Since 2020, the number of jurisdictions that allow businesses to operate without being registered with tax authorities, either regardless of criteria or depending on certain criteria, has gradually decreased. Only 3% of jurisdictions now permit this, including the UAE and US, demonstrating a move towards a stricter approach to doing business.
Along with this move towards stricter tax governance, tax authorities are becoming more inclined to spend time with taxpayers to help them understand tax regulations. This is particularly the case in Europe, where tax authorities are running programmes for companies, aiming to help taxpayers with their understanding of tax regulations so that they remain compliant.
Companies will need to assess how the changes in tax policies impact their operations, cash flows and investment decisions.
This move towards being more supportive is a driver of simplicity, owing to the improved direct communication and collaboration with tax authorities. This aids companies by reducing the time and money that they could potentially end up spending on preventing or dealing with tax controversies.
Another example of this move towards being more supportive or lenient, is that more notice is generally being given to businesses before a tax audit takes place. In 2020, 27% of jurisdictions reported that no notice was needed before a tax audit, a figure which has dropped to 19% in 2022. Giving more notice allows businesses to better prepare, so they are less likely to encounter issues during an audit.
Similarly, the percentage of jurisdictions that allow companies to voluntarily correct their tax returns or payments without receiving a fine has increased since 2020. In 2022, it is still the case that most organisations will receive a fine even after voluntarily correcting their tax return, however there is a definite move towards greater leniency.
As well as the trends and developments above, the move towards digital solutions and reporting has continued. This has been spurred on by Covid-19, which limited the ability for face-to-face interaction and encouraged greater dependency on technology.
One example of this move towards digitalisation is in Poland, where electronic invoicing has been introduced. While this is optional for now, it will become compulsory in 2023. New digital reporting requirements can create challenges for organisations as they work to update existing processes or adopt new ones. Dataflows need to be redesigned and the impact on technology needs to be assessed and understood. Digital reporting and detailed transactional reporting require a certain level of technological enablement and so adequate investment and support is needed.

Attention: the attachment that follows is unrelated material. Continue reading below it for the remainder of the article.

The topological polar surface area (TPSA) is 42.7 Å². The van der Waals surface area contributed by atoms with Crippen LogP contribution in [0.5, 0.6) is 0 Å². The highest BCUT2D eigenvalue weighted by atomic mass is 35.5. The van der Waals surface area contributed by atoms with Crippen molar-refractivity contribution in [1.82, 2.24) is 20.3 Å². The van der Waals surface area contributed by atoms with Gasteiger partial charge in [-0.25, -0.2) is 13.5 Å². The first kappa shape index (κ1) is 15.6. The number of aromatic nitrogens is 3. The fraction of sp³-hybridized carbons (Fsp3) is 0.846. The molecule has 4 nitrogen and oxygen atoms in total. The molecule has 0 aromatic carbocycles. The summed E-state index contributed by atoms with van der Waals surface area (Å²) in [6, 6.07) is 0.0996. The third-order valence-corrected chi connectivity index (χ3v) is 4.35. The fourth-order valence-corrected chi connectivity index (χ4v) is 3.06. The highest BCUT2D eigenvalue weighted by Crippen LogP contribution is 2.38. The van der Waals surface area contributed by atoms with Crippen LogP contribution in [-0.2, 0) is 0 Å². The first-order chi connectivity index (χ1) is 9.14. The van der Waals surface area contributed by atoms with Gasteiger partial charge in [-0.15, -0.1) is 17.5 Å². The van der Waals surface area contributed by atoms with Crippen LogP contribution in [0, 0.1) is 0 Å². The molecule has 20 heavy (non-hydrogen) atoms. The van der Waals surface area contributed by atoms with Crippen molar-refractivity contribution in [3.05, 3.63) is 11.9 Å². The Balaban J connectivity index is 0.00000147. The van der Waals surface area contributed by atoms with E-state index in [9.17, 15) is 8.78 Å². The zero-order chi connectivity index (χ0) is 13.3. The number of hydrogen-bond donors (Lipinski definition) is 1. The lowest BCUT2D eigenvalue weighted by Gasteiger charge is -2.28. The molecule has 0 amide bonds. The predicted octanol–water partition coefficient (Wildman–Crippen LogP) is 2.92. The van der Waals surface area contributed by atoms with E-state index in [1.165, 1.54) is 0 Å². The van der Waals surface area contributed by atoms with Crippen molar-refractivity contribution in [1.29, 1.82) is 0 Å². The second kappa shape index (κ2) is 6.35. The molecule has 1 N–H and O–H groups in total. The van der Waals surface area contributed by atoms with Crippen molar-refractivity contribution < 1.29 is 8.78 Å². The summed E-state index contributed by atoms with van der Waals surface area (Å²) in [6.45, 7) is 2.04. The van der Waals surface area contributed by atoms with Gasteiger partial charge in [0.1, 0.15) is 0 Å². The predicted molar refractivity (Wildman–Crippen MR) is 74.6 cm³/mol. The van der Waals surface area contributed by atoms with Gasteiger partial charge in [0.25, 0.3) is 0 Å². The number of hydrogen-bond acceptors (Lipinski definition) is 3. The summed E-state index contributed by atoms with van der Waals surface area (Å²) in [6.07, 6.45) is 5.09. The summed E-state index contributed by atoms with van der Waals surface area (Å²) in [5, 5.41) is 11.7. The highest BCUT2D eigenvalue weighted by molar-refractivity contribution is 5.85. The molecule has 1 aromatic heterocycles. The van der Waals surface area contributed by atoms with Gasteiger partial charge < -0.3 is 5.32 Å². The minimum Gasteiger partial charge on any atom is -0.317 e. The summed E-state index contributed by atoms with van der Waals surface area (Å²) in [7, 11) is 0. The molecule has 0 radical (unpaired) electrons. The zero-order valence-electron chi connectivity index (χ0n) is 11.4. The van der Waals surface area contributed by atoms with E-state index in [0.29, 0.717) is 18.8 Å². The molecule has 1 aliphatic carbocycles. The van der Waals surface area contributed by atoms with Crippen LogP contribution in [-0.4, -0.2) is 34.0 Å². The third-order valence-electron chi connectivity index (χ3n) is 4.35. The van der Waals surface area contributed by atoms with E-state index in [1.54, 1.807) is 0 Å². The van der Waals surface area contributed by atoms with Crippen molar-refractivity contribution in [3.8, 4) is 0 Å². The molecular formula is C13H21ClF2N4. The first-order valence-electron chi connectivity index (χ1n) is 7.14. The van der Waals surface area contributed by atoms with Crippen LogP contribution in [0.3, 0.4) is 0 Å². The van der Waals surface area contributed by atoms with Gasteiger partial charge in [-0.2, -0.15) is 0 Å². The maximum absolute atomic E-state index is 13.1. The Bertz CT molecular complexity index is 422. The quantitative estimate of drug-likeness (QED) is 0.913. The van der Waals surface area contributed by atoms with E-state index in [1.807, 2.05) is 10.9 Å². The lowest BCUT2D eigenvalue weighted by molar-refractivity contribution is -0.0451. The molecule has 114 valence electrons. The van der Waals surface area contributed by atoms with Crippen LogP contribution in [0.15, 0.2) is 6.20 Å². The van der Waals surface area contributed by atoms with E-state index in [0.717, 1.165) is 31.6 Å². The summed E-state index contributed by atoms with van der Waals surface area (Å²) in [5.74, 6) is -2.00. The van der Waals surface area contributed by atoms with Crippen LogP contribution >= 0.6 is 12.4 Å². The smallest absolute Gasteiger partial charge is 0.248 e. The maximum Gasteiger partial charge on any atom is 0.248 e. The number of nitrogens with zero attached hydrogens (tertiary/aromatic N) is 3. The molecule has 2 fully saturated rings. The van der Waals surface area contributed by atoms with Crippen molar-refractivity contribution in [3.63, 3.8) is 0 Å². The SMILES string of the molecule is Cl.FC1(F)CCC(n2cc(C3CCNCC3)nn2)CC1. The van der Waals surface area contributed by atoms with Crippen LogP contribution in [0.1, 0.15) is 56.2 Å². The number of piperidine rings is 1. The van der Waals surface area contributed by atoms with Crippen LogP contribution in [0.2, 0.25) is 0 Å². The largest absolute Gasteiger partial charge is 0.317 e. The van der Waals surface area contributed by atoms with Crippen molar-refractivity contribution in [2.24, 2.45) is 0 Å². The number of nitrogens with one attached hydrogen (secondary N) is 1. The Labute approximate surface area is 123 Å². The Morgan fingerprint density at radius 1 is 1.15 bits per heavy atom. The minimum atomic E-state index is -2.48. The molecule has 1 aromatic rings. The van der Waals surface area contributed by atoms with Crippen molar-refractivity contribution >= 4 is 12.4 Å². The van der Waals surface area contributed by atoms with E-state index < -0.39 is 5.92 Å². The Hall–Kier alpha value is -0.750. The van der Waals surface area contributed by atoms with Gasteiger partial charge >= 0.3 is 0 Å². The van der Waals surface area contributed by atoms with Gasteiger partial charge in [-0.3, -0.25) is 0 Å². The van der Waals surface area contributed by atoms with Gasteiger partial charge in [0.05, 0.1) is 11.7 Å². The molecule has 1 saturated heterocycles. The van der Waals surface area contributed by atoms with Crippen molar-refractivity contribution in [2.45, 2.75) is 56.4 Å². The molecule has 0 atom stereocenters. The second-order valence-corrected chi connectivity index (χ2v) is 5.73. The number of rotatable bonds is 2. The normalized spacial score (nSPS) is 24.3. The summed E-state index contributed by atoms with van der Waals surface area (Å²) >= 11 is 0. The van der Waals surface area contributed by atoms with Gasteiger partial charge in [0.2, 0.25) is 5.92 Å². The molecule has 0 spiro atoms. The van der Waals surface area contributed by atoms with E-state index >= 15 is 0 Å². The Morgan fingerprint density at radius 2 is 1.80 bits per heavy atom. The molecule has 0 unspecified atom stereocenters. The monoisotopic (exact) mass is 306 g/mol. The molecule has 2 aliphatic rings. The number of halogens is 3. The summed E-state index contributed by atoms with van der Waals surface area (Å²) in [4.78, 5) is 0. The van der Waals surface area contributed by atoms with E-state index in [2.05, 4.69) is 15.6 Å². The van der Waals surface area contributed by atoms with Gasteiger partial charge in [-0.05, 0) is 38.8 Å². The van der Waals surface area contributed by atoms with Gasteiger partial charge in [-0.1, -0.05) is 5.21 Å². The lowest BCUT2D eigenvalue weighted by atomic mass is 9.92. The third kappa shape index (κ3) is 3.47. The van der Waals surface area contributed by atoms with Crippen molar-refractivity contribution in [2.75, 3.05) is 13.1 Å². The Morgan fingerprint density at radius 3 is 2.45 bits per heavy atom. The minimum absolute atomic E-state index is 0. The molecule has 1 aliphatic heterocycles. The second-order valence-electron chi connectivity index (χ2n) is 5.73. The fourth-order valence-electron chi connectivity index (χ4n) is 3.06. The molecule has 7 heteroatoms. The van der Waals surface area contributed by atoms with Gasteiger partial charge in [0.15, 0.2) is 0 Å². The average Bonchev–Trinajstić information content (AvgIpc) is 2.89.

This is just a continuation of all the international efforts to make the tax systems more suitable for the digital age. The focus is on fair tax policies that will allow taxation where consumers are located and that will reduce the variations in tax rates.
Another trend involves jurisdictions beginning to exploit big data and artificial intelligence to conduct more data matching. With this, it becomes simpler to identify contradictions in tax data and address these through an audit. This can reduce complexity for governments themselves but can create additional burdens for organisations tasked with satisfying higher levels of scrutiny.
Globally, the compulsory uploading of tax invoices electronically via the authority’s system or portal is increasing. In 2020, it was compulsory in only 24% of jurisdictions for all companies to do this, but the figure has now risen to 35%. Serbia, for example, will begin transitioning to e-invoicing this year.
When we look at the mandatory electronic submission of taxes overall, it has remained on a par or is lower than in 2020. For example, the mandatory electronic submission of capital gains tax is less widespread in 2022 than it was in previous years. Conversely, national insurance contributions must be submitted electronically in more jurisdictions in 2022 than in 2020.
Our analysis has found that customising accounting software is difficult in more jurisdictions in 2022 than before Covid-19. In 2020, 65% of TMF Group experts globally agreed that it was easy to customise accounting software as per local accounting requirements, but this figure has dropped to 57% in 2022. In jurisdictions such as Greece and France businesses can face difficulty adapting their accounting software to local ways of working.
Global tax transformation: free webinar
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Global tax transformation – three rising trends CFOs should know about
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The Global Business Complexity Index
The GBCI 2022 provides an authoritative overview of the complexity of establishing and operating businesses around the world. It explores factors driving the success or failure of international business, with a focus on operating in foreign markets, and outlines key themes emerging globally as well as local intricacies across 77 jurisdictions.
Explore the GBCI rankings, analysis and global trends to help you find your path to growth, amid the complexity of corporate compliance.
To download and read the report in full, visit the Global Business Complexity Hub today.
To find out more about the drivers of business complexity in the jurisdictions that matter to you, why not explore our Complexity Insights Dashboard?